Studying the Arctic Fjords with Participatory Science and Sailboats
In June 2017, Nicolas Peissel led the 13-meter sailboat Exiles outside the port of St. John’s, Newfoundland and Labrador, Canada. The ship sailed north to Greenland and into the remnants of Tropical Storm Cindy. Peissel and several other crew members are Médecins Sans Frontières humanitarian workers, but they were on a 3-month scientific – non-medical – expedition on board Exiles.
The expedition explored the feasibility of participatory science using sailboats to expand data collection in fjords affected by the melting Greenland ice cap. Daniel Carlson, oceanographer at Helmholtz-Zentrum Hereon in Germany and scientific officer of the expedition, sailed on Exiles for a month. After his departure, the team of non-scientists continued to collect data. The expedition log and preliminary results were published in April in Frontiers in marine sciences.
The melting ice in Greenland increases the amount of fresh water in the fjords, which changes the salinity and mixing of ocean water. Scientists do not know exactly what impact these changes will have on the marine ecosystem.
To study the contribution of meltwater to the ocean, scientists measure the conductivity, temperature, and depth (CTD) of the water column, but reach these remote fjords to take measurements on research vessels is expensive and dangerous. Ships also often carry multiple research teams with conflicting experimental needs and schedules. These limits leave gaps in our understanding of the evolution of Arctic waters.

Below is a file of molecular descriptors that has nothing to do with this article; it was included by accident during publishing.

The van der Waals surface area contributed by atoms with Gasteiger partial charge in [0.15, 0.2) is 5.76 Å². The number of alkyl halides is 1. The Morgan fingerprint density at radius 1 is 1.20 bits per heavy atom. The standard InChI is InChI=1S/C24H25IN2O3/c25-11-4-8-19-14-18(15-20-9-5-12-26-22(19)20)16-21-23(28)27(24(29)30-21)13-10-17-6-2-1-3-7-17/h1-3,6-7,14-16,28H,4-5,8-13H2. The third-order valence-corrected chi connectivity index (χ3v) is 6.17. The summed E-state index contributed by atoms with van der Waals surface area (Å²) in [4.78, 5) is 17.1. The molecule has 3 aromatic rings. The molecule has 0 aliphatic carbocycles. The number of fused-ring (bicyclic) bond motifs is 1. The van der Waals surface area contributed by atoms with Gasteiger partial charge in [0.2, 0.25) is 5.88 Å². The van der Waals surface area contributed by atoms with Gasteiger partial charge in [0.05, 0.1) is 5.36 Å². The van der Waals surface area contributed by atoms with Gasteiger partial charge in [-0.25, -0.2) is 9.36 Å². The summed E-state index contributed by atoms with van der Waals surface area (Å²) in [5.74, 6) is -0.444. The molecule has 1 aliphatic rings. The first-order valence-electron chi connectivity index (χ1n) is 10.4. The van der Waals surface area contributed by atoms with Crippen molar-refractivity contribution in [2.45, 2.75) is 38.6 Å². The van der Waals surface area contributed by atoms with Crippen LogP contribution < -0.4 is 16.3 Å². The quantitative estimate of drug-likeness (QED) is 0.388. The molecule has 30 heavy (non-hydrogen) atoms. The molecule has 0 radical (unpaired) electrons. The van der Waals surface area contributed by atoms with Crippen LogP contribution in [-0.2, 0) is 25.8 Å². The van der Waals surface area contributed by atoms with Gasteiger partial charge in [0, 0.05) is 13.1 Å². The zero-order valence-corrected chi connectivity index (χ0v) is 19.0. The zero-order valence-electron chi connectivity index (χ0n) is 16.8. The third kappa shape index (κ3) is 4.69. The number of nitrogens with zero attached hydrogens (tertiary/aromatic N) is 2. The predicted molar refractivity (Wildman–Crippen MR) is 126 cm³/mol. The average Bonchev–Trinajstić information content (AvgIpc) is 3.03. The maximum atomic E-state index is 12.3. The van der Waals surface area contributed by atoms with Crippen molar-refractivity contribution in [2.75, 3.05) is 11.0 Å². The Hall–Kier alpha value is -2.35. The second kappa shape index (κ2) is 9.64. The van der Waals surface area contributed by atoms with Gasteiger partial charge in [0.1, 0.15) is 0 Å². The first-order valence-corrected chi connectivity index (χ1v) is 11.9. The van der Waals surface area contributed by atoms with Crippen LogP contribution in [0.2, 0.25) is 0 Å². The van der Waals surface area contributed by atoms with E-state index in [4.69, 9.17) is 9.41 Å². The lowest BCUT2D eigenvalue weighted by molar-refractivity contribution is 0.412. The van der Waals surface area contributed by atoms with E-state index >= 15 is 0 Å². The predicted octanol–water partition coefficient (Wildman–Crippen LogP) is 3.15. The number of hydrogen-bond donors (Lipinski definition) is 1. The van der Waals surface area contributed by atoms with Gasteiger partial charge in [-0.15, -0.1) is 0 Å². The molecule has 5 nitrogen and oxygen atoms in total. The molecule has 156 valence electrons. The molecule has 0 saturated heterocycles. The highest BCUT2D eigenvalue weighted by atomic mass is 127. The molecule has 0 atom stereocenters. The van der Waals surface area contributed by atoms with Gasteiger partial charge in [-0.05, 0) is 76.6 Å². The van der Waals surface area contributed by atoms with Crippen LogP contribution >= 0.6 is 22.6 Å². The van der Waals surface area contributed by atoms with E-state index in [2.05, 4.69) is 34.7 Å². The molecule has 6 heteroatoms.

“Since you’re spending so much money on a research cruise, it’s usually necessary to visit as many fjords as possible,” Carlson said, “but with the sailboat you can just stop and investigate things that you find interesting. “Sailboats also require much less fuel, which reduces the environmental impact of research in the Arctic.
Together, the Exiles the crew performed 147 CTD measurements. Carlson also took aerial photographs of icebergs with a drone to estimate how fast they are melting. He said this would not have been possible on a research cruise with tight schedules and deadlines.
Arctic crowdsourcing science
Although Carlson collected much-needed data on changes in the fjords following the melting ice, the expedition also demonstrated that participatory science is a viable option for expanding research in arctic oceanography.
“We were extremely happy to be able to collaborate with a professional scientist in a scientific institution,” said Peissel, co-author of the article. “But we also wanted to be the citizens capable of producing raw, reliable science, and we proved it.” The crew took 98 CTD measurements after Carlson left.
Caroline Bouchard, a fisheries scientist at the Greenland Institute of Natural Resources who was not involved in the study, also uses sailboats for research in the Arctic. She appreciates their affordability and versatility and would like to see more people with sailboats participate in the research. “It’s not like you can just make your own thing – you need the instruments – but I think there would be some interest from citizen scientists,” Bouchard said.
Although it takes experienced sailors to navigate the Arctic, more sailboats than ever are heading north, which could open up new opportunities for amateur scientists. Peissel said Arctic sailors generally have an intense connection to the sea and nature. “These are the people who are more than likely to say, ‘Hey, why don’t you put your instruments on board. “”
Following the success of their study, Carlson and Peissel are planning another Arctic expedition in 2022. “Scientific discipline, like humanitarianism, does not belong solely to the scientist or the humanitarian,” said Peissel. “Scientific work has historically been, and should continue to be, undertaken by members of the general public. “
—Andrew Chapman (@ andrew7chapman), science writer